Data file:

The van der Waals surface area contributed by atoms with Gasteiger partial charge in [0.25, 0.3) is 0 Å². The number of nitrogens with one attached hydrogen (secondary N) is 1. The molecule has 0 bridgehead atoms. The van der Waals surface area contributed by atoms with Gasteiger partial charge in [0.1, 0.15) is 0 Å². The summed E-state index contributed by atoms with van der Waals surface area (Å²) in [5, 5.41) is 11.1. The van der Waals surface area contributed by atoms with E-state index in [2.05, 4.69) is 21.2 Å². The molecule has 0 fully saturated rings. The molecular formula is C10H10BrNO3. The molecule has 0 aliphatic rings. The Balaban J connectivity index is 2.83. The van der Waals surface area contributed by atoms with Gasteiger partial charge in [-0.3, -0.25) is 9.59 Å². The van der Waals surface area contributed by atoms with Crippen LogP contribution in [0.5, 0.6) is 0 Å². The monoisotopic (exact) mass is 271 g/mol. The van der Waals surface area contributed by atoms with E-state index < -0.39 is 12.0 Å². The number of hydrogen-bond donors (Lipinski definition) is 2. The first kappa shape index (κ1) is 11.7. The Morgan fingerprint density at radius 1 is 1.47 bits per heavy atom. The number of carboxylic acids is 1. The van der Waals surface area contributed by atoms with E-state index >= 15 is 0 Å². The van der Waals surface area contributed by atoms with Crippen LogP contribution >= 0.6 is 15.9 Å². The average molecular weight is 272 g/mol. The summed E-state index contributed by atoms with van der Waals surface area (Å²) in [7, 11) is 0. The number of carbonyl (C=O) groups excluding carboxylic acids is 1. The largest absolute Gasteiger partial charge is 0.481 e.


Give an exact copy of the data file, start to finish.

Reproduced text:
The van der Waals surface area contributed by atoms with Gasteiger partial charge in [0.25, 0.3) is 0 Å². The number of nitrogens with one attached hydrogen (secondary N) is 1. The molecule has 0 bridgehead atoms. The van der Waals surface area contributed by atoms with Gasteiger partial charge in [0.1, 0.15) is 0 Å². The summed E-state index contributed by atoms with van der Waals surface area (Å²) in [5, 5.41) is 11.1. The van der Waals surface area contributed by atoms with E-state index in [2.05, 4.69) is 21.2 Å². The molecule has 0 fully saturated rings. The molecular formula is C10H10BrNO3. The molecule has 0 aliphatic rings. The Balaban J connectivity index is 2.83. The van der Waals surface area contributed by atoms with Gasteiger partial charge in [-0.3, -0.25) is 9.59 Å². The van der Waals surface area contributed by atoms with Crippen LogP contribution in [0.5, 0.6) is 0 Å². The monoisotopic (exact) mass is 271 g/mol. The van der Waals surface area contributed by atoms with E-state index < -0.39 is 12.0 Å². The number of hydrogen-bond donors (Lipinski definition) is 2. The first kappa shape index (κ1) is 11.7. The Morgan fingerprint density at radius 1 is 1.47 bits per heavy atom. The number of carboxylic acids is 1. The van der Waals surface area contributed by atoms with E-state index >= 15 is 0 Å². The van der Waals surface area contributed by atoms with Crippen LogP contribution >= 0.6 is 15.9 Å². The average molecular weight is 272 g/mol. The summed E-state index contributed by atoms with van der Waals surface area (Å²) in [7, 11) is 0. The number of carbonyl (C=O) groups excluding carboxylic acids is 1. The largest absolute Gasteiger partial charge is 0.481 e.